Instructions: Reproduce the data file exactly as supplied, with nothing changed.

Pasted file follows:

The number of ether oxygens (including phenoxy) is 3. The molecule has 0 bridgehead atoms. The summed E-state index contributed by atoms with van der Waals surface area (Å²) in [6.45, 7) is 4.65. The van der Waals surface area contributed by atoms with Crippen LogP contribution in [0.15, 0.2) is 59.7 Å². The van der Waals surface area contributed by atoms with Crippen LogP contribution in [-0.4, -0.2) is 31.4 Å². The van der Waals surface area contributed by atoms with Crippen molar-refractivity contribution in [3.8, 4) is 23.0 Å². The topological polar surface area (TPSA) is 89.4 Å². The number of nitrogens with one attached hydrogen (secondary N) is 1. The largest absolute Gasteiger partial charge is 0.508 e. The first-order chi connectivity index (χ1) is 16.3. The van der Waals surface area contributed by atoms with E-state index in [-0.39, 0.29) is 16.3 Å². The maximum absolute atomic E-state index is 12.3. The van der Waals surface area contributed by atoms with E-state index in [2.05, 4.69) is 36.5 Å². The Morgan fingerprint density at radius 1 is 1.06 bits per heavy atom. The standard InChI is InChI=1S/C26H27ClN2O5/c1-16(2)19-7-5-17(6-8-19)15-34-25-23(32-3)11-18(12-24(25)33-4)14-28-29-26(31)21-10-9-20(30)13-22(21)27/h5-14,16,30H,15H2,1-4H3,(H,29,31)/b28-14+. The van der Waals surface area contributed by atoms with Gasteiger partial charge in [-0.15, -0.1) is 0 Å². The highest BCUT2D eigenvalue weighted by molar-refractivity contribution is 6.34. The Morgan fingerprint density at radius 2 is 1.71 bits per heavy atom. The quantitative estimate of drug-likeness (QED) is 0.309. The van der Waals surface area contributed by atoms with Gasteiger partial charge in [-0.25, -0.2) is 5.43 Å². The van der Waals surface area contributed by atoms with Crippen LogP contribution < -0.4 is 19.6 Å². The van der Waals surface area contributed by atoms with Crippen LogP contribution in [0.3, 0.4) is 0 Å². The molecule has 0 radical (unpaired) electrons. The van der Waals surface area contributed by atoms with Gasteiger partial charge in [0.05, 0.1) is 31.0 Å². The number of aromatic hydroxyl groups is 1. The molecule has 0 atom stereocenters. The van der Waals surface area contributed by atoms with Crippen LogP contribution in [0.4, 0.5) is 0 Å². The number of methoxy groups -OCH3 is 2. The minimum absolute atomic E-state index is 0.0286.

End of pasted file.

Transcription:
The number of ether oxygens (including phenoxy) is 3. The molecule has 0 bridgehead atoms. The summed E-state index contributed by atoms with van der Waals surface area (Å²) in [6.45, 7) is 4.65. The van der Waals surface area contributed by atoms with Crippen LogP contribution in [0.15, 0.2) is 59.7 Å². The van der Waals surface area contributed by atoms with Crippen LogP contribution in [-0.4, -0.2) is 31.4 Å². The van der Waals surface area contributed by atoms with Crippen molar-refractivity contribution in [3.8, 4) is 23.0 Å². The topological polar surface area (TPSA) is 89.4 Å². The number of nitrogens with one attached hydrogen (secondary N) is 1. The largest absolute Gasteiger partial charge is 0.508 e. The first-order chi connectivity index (χ1) is 16.3. The van der Waals surface area contributed by atoms with E-state index in [-0.39, 0.29) is 16.3 Å². The maximum absolute atomic E-state index is 12.3. The van der Waals surface area contributed by atoms with E-state index in [2.05, 4.69) is 36.5 Å². The Morgan fingerprint density at radius 1 is 1.06 bits per heavy atom. The standard InChI is InChI=1S/C26H27ClN2O5/c1-16(2)19-7-5-17(6-8-19)15-34-25-23(32-3)11-18(12-24(25)33-4)14-28-29-26(31)21-10-9-20(30)13-22(21)27/h5-14,16,30H,15H2,1-4H3,(H,29,31)/b28-14+. The van der Waals surface area contributed by atoms with Gasteiger partial charge in [-0.15, -0.1) is 0 Å². The highest BCUT2D eigenvalue weighted by molar-refractivity contribution is 6.34. The Morgan fingerprint density at radius 2 is 1.71 bits per heavy atom. The quantitative estimate of drug-likeness (QED) is 0.309. The van der Waals surface area contributed by atoms with Gasteiger partial charge in [-0.25, -0.2) is 5.43 Å². The van der Waals surface area contributed by atoms with Crippen LogP contribution < -0.4 is 19.6 Å². The van der Waals surface area contributed by atoms with Crippen LogP contribution in [0.3, 0.4) is 0 Å². The molecule has 0 radical (unpaired) electrons. The van der Waals surface area contributed by atoms with Gasteiger partial charge in [0.05, 0.1) is 31.0 Å². The number of aromatic hydroxyl groups is 1. The molecule has 0 atom stereocenters. The van der Waals surface area contributed by atoms with Crippen LogP contribution in [0.4, 0.5) is 0 Å². The number of methoxy groups -OCH3 is 2. The minimum absolute atomic E-state index is 0.0286.